Appeal from the District Court of the United States for the Eastern District of Pennsylvania; Oliver B. Dickinson, Judge.
Before BUFFINGTON and WOOLLEY, Circuit Judges, and J. WHITAKER THOMPSON, District Judge.
The Prohibition Administrator denied an application for a permit to operate a cereal beverage plant. It is pertinent to note that the lawful operation of such a plant involves the manufacture of beer of unlawful alcoholic content and its subsequent dealcoholization to a lawful content. The applicant filed in the District Court a bill in equity for a review of the Administrator's decision. The court reversed the decision and directed that a permit be issued. The Administrator appealed.
We are constrained to find on reading the opinion that the learned court fell into error in resting its decision on what we believe were mistaken issues. Evidently the court found that the Administrator had based his decision on a misconception of his duty or power to pass upon the wisdom of the applicant in embarking on the adventure and to draw therefrom incriminating inferences and upon misconduct of former permittees when operating the same brewery. True, these matters bobbed up at the hearing, and, judging from other permit cases, probably influenced the Administrator. But the Administrator, now conceding that he has no right to deny a permit because of the bad business judgment of the applicant or the misconduct of his predecessors in possession of the property, contends that these were not the real issues in the case and were not the grounds on which he based his action denying the application. His position at the trial and at the argument on appeal was that it is the duty of the applicant for a permit to present an application which is in all respects bona fide and that it is the duty and within the power of the Administrator to determine from the evidence whether the application is made in good faith for the applicant himself or in bad faith for someone of less repute not named. This is another way of saying what this court said in Yudelson v. Andrews, 25 F.2d 80, 83, and what the Supreme Court said more authoritatively in Ma-King Products Co. v. Blair, 271 U.S. 479, 482, 46 S. Ct. 544, 545, 70 L. Ed. 1046, that to carry out "the dominant purpose of the Act is to prevent the use of intoxicating liquor as a beverage" the applicant must show his "qualifications" and the Administrator must "determine * * * whether the applicant is a fit person to be entrusted with such a privilege." This plainly means that the applicant must make a case that is bona fide in all respects.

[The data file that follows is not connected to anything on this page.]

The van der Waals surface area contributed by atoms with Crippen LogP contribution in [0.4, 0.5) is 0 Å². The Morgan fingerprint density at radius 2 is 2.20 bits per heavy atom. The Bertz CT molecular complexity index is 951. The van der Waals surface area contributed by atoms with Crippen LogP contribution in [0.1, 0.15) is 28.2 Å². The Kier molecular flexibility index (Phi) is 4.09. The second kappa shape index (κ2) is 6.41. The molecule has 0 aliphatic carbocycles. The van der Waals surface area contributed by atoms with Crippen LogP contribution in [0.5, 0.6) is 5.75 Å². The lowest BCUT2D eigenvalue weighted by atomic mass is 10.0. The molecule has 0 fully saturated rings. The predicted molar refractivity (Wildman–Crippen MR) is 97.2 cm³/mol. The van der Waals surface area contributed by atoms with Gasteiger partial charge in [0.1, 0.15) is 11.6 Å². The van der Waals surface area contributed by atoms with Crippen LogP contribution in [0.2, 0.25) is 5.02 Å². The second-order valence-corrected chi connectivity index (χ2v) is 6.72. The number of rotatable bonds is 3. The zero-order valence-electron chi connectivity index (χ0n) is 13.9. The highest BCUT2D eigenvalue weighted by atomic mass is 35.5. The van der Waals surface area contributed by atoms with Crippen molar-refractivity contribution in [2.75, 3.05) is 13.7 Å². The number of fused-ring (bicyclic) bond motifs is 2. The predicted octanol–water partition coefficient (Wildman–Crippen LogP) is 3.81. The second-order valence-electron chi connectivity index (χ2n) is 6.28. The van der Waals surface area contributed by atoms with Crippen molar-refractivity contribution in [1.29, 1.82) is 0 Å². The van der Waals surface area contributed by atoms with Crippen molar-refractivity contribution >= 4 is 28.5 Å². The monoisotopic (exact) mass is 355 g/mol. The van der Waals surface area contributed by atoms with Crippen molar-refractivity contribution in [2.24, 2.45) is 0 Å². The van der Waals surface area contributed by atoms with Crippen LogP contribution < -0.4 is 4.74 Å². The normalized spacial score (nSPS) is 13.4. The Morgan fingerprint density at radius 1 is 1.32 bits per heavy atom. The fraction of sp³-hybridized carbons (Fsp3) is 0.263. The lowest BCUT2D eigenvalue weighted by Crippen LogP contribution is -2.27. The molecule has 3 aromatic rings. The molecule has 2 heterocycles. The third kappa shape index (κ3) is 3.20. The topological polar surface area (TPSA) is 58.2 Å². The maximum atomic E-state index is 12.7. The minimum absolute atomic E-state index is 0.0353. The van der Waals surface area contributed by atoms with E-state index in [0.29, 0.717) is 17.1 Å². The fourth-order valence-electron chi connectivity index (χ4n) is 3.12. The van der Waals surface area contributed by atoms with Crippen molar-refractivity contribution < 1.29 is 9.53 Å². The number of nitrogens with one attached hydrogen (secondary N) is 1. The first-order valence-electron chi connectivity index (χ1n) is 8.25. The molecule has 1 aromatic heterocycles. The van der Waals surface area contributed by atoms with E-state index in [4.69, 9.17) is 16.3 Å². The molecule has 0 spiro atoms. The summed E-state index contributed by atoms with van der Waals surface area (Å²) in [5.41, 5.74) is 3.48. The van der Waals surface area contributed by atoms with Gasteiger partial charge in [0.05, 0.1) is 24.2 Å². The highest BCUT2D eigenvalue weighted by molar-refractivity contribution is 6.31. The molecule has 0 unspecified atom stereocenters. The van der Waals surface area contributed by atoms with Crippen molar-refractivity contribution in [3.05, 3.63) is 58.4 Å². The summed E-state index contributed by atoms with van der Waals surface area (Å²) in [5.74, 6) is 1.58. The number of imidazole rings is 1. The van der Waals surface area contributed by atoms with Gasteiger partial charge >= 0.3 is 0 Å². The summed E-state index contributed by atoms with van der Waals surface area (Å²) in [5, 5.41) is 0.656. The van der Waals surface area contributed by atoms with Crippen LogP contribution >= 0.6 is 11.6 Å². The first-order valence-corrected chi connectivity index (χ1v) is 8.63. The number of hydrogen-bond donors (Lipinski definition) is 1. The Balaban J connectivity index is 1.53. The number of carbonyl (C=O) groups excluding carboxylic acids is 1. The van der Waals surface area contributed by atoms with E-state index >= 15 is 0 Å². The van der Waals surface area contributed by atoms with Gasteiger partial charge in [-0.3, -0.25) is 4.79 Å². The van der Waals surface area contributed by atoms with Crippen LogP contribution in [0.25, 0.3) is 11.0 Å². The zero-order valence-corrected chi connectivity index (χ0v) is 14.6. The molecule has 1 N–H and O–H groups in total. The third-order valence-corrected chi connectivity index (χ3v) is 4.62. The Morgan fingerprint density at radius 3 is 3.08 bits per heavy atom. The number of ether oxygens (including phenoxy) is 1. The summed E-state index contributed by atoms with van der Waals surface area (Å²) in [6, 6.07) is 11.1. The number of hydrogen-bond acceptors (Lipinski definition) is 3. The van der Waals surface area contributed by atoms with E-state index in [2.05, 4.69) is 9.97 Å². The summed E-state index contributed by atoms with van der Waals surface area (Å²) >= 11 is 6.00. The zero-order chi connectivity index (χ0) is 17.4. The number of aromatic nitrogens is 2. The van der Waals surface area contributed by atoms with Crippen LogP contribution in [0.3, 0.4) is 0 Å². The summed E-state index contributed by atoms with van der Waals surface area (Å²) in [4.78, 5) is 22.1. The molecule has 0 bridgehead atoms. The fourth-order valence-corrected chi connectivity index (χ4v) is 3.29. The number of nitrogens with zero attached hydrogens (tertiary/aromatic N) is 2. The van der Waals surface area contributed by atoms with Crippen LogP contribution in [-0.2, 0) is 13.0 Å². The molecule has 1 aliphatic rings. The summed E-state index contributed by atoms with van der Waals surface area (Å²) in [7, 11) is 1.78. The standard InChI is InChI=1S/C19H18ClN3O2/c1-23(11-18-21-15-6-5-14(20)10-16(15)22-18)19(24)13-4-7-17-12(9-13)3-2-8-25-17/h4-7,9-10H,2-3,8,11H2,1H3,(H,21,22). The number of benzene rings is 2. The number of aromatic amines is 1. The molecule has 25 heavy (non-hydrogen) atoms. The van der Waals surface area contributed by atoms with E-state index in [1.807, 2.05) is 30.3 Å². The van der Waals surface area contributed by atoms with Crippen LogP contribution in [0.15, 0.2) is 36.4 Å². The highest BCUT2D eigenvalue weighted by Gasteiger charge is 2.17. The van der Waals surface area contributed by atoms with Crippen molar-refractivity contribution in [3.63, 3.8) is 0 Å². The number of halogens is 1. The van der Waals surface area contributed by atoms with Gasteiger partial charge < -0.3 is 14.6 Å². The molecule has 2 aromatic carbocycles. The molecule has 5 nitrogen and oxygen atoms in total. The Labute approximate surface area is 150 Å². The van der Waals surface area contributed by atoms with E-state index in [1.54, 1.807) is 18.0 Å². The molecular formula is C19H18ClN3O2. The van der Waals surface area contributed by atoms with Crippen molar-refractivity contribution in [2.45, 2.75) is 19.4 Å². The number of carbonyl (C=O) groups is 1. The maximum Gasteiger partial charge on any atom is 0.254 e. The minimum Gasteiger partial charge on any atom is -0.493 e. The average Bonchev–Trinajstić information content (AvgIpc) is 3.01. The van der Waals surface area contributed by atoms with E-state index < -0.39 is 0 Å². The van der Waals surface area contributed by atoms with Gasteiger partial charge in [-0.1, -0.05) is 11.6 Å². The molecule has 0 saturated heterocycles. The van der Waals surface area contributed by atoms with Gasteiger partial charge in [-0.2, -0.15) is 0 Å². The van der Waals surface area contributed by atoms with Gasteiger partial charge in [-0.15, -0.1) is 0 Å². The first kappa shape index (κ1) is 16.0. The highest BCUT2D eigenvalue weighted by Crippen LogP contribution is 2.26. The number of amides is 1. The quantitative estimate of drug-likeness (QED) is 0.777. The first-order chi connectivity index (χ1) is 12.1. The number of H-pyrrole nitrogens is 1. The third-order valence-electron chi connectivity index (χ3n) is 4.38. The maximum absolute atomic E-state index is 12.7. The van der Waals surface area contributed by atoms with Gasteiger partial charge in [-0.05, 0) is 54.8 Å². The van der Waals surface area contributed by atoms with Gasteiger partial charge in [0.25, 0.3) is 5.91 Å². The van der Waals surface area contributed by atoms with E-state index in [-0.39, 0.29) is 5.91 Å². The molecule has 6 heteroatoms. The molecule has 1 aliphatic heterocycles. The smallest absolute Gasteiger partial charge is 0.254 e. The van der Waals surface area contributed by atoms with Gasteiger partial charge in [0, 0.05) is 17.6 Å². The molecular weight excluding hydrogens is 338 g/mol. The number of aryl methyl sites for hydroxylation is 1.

And, finally, the Administrator contends that the District Court should have reversed his decision only in the event that it was clearly arbitrary or capricious or was wholly unsupported by the evidence. So, as always, we are back to the basic law of Ma-King Products Co. v. Blair.
There is no occasion in this case to search for supporting evidence. Evidence that supports the Administrator's findings and particularly his finding that the application was not made in good faith in that all the parties in interest were not disclosed and that, in consequence, the applicant is not entitled to the confidence of the government stands out clearly.
The evidence was substantially as follows: The applicant, a local banker of good repute, had leased a brewery from the Union Beverage Company to which a permit had been twice denied and the denial approved by the District Court on review. The brewery was at Fountain Springs, Pennsylvania. The applicant entered into the transaction at the suggestion of Bowman, who was one of the three stockholders of the Beverage company. Bowman took the applicant to his own attorney who had financed him in acquiring the stock of the Beverage Company. Thus it appears that Bowman and his attorney were both interested directly and indirectly in the present application. The applicant, placing himself entirely in the hands of the attorney, leased the brewery without an inspection of the plant, in fact, without even going on the premises, with no knowledge of the business, with no investigation as to business prospects, indeed, with no knowledge of the provisions of the lease before it was handed to him and then only the provisions with respect to the term and rental and that the lease was conditioned on the grant of a permit, with no knowledge of how his bond was arranged, and without determining who should be the manager of the brewery if a permit were granted, but intending to employ the brewmaster of the Union Beverage Company, proposing to put the brewery in condition no matter what it cost and deciding that the brewery should be run by the attorney, should he prove capable. In this situation of many negative elements and lack of information on the part of the applicant as to the transaction in which he was engaged, neither Bowman nor the attorney, the two men who knew everything about it, was produced as a witness. Indeed, on the Hearer's request, the applicant refused to produce the attorney. This evidence, we think, involved more than business judgment and did more than arouse a suspicion. It sustained the Administrator's finding that the applicant was not the only party interested in the application and that he was secreting the name or names of the other parties. That was enough to support the Administrator's decision denying the application within the rule of Ma-King Products Co. v. Blair, supra.